by Armando Braswell
What did you want to be when you were older? Did you always want to do what you are doing now?
No. When I was very young I wanted to be a police woman because there was a TV program called “Juliet Bravo” and I thought that the female detective was fantastic and I wanted to be her. My mum then told me that she was actually an actress playing a police woman, so I wanted to be an actress, but there weren’t any acting classes for children my age in the area. I started tap dancing first and then went to ballet, and that took over.
I like dancers who… work from the inside out.
I am afraid of… If I take time off, that I will be forgotten; that it would be very hard to climb back on the ladder so to speak. I don’t know if that is really the case, but I have a feeling it might be.
Something you would change in the dance world?
I would make networking, in order to develop one’s career, a far more transparent and less time consuming activity.
Something You would change in the real world?
That’s really hard, I mean there is clearly so many things to change socially, politically, financially and so on. My real world at the moment, is very much centered on my children…and right now I would really like it if my baby didnt cry when I drop her off at child care every morning.
What is something you would change in ballet education?
Speaking about ‘ballet’ education: More of a focus on nurturing creative and curious dancers and not only nurture those qualities in the few who aspire to be choreographers. I would also love it if dance became part of education in normal schools everywhere. In terms of general education, I wish dance was obligatory on every school’s curriculum.
Who is someone who has inspired you?
I had two choreographic teachers when I was at the Royal Ballet School, Norman Morris and David Drew. Sadly, both have passed on now, but they both really inspired me to choreograph.
Do you have any goals?
Gosh! I mean I am working at them every day. I love making work. There are many stories I want to tell through dance. I want to make them with the best possible collaborators, the best possible dancers. The most creative teams that I can find. That is my dream.
What is your take on the lack of female choreographers and directors?
It’s a huge question which I get asked a lot and I think there are many answers, all of which have a grain of truth or more in them. It is so hard to answer in general. I think starting a family has got a lot to do with it. I am experiencing this at the moment, I have two children and it is really difficult moment to get through… and I mean it’s not a moment; it’s a 18 year or more commitment to ‘grow’ children. I am sure that is a stumbling block for some women…and men. Perhaps there is also some truth in the idea of a sort of ‘club’ of male leaders, it’s a residue left over from many years and its sometimes harder to break into that world as a woman. There are exceptions to every rule so you can’t really say that one thing or another is the only reason.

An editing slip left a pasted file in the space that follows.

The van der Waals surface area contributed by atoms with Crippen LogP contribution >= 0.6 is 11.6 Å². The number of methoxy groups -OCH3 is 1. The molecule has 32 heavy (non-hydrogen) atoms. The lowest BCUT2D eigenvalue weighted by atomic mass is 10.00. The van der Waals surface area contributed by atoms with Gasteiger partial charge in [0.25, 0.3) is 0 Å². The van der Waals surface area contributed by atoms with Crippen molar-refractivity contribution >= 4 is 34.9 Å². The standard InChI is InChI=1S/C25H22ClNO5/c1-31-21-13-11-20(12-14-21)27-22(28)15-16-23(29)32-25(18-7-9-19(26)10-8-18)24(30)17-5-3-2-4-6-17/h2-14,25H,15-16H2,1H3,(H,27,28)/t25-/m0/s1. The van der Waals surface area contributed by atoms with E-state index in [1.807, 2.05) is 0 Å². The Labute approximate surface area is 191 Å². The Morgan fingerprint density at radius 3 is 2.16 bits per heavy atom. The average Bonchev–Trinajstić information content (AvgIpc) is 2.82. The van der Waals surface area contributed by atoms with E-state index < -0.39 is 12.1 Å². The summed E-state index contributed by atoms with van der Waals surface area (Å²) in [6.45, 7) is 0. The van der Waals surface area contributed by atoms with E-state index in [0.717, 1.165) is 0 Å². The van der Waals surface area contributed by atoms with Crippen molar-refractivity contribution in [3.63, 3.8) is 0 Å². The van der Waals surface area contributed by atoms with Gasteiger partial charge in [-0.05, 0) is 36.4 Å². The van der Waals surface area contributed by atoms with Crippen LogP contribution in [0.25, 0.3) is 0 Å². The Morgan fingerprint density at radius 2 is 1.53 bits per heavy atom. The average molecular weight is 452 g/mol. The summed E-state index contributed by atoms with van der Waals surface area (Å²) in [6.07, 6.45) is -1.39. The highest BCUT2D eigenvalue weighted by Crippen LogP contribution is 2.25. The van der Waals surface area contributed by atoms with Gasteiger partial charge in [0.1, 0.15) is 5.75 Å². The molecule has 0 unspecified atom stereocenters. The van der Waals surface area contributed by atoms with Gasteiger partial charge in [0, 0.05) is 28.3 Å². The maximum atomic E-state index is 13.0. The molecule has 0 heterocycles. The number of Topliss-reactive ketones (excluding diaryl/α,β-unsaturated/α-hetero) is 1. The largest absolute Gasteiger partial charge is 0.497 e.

I made a very deliberate decision not to take time out. I have two children now; last summer I premiered Lolita (for the Copenhagen Summer Ballet) a week before giving birth to my second child, Gilbert. Since he has been born I have had three big productions, two of which were creations. But hey – it’s working! I love traveling with my children as much as I love being at home with them. It brings another dimension to our relationship as well.
One has to acknowledge that there is an imbalance. I think that one of the problems is that people do not want to consider and admit to that inequality – even now. Until it is acknowledged it won’t change. In the UK it is a big topic. It is frequently highlighted in the national papers and is regularly discussed at high levels.
The major question in terms of action is whether the ‘gatekeepers’, should be programming purely on an artistic basis (and that doesn’t mean on a qualitative basis at all because obviously that’s subjective) or should they try to look at other factors such as equality and diversity in various areas. Many people are very resistant to looking at anything other than artistic taste.
As a result of the topic being so hotly discussed in the UK, there is now considerable work being done; I was involved, for example, in a project with ‘Tonic Theatre’ in the UK whose mission is to support the theatre industry to achieve greater gender equality. Sadlers Wells and Northern Ballet were both involved, both of which organisations I have worked with, and I hope we will see some of their good intentions being transformed into action.
Advice for young women who want to be choreographers?
Well I guess it’s ‘do it’. Be resilient. Keep doing it and then do it more. I have enjoyed a slow-burn career. Maybe I noticed some of my colleagues having more of a steep curve in terms of how their career builds and I am very happy that mine has been so spread out – both in time and geography. Look further afield than might be your first instinct. Find your place.